as a result there was enormous complexity and impedance mismatch between what was being doing on the internet side ... and what actually happening as part of the actual financial transaction.
for some topic drift ... this is recent post referencing working out details for distributed lock manager for massive parallel database scaleup
to start drifting back to the subject ... this
old post regarding meeting on massive database
two of the people mentioned in the above reference meeting later show up in a small client/server startup responsible for something called the commerce server. we were brought in as consultants because they wanted to do payment transactions on the server. it turns out that the small client/server startup had this technology called SSL that they wanted to use for the process. The resulting effort included something called a payment gateway
and is now frequently referred to as electronic commerce.
However, these recent posts mentions the enormous inefficiency associated with layering SSL on top of TCP
for transaction operation
http://www.garlic.com/~lynn/aadsm28.htm#21 Dutch Transport Card Broken
http://www.garlic.com/~lynn/aadsm28.htm#22 Dutch Transport Card Broken
for other topic drift ... this is short thread about whether financial operations requires five-nines availability
the issue here is that a lot of payment infrastructure having authorization occurring as part of real-time transactions ... but actual settlement occurs later in some sort of batch operation (frequently in something called the overnight batch window) and requires reconciliation between the separate authorization and settlement operations.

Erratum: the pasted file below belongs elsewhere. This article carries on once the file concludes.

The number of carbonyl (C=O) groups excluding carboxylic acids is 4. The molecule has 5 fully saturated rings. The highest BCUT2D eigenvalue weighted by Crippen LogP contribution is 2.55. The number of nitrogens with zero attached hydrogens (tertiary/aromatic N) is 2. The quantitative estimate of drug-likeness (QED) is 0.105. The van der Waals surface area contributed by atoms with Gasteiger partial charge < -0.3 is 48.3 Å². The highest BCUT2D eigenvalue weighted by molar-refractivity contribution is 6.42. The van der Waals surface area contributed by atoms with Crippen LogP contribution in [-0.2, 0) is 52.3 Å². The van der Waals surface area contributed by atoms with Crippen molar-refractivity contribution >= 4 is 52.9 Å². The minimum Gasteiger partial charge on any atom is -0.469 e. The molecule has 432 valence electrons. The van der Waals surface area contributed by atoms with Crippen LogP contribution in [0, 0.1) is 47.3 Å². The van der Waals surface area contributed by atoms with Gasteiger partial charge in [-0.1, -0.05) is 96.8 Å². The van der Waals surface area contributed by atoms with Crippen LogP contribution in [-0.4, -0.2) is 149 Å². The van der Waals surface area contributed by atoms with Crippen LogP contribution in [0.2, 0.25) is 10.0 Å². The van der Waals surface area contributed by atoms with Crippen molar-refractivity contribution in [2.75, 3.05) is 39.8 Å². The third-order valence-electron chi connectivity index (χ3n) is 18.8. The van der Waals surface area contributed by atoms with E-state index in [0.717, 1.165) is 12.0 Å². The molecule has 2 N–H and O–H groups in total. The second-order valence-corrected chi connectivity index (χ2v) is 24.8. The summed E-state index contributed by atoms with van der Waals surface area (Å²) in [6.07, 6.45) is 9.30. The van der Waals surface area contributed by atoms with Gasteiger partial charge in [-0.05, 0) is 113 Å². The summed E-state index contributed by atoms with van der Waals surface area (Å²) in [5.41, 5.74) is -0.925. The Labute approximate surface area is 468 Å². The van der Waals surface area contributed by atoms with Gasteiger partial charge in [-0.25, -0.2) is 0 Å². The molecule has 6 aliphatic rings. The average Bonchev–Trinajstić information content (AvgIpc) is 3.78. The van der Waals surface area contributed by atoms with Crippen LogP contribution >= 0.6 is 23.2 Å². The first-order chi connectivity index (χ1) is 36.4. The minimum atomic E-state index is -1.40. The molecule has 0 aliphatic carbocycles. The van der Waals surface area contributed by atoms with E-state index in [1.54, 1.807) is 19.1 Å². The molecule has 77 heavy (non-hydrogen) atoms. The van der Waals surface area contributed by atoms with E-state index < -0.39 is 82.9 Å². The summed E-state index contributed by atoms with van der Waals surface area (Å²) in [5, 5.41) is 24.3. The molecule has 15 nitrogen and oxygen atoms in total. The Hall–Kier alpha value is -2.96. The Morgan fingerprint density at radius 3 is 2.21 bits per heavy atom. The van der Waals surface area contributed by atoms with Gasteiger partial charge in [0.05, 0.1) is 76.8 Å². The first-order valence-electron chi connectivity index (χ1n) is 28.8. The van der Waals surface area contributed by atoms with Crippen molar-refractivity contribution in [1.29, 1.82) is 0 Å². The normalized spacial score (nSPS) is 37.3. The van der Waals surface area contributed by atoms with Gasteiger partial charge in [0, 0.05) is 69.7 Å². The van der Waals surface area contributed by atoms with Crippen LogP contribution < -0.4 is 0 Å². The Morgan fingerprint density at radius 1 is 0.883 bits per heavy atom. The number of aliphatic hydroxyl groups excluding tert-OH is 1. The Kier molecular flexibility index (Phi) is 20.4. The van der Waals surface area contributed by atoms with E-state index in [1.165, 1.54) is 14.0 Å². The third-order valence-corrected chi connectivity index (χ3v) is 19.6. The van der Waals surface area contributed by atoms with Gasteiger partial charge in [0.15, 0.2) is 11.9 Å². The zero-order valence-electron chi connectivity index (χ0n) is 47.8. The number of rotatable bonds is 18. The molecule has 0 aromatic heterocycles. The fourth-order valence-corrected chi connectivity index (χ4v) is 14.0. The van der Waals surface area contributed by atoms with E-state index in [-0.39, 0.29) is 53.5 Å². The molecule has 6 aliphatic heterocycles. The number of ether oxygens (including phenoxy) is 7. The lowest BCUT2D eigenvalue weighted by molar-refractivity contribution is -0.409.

one of the emerging issues is that for the past 10-15 yrs or so, there have been numerous efforts to re-engineer the batch settlement and combine it with the authorization function, sometimes referred to as "straight-through processing".
"Good protocols divide into two parts, the first of which says to the second, trust this key completely! "
This might well be the basis of a better problem factorization than the layer factorization - divide the task by the way trust is embodied, rather than the basis of layered communication.
Trust is an application level issue, not a communication layer issue, but neither do we want each application to roll its own trust cryptography - which at present web servers are forced to do. (Insert my standard rant against SSL/TLS)
Most web servers are vulnerable to attacks akin to session cookie fixation attack, because each web page reinvents session cookie handling, and even experts in cryptography are apt to get it wrong.
The correct procedure is to generate and issue a strongly unguessable random https only cookie on successful login, representing the fact that the possessor of this cookie has proven his association with a particular database record, but very few people, including very few experts in cryptography, actually do it this way. Association between a client request and a database record needs to be part of the security system. It should not something each web page developer is expected to build on top of the security system.
Your "divide and conquer" rule is an example of "separation of concerns" .
Which, IMNSHO, reflects better, why you want to separate the phases. It even forces you to be clear on the "concerns" (see http://en.wikipedia.org/wiki/Separation_of_concerns).
BTW, I still get questions from "security professionals" why one should have different keys for authentication and confidentiality.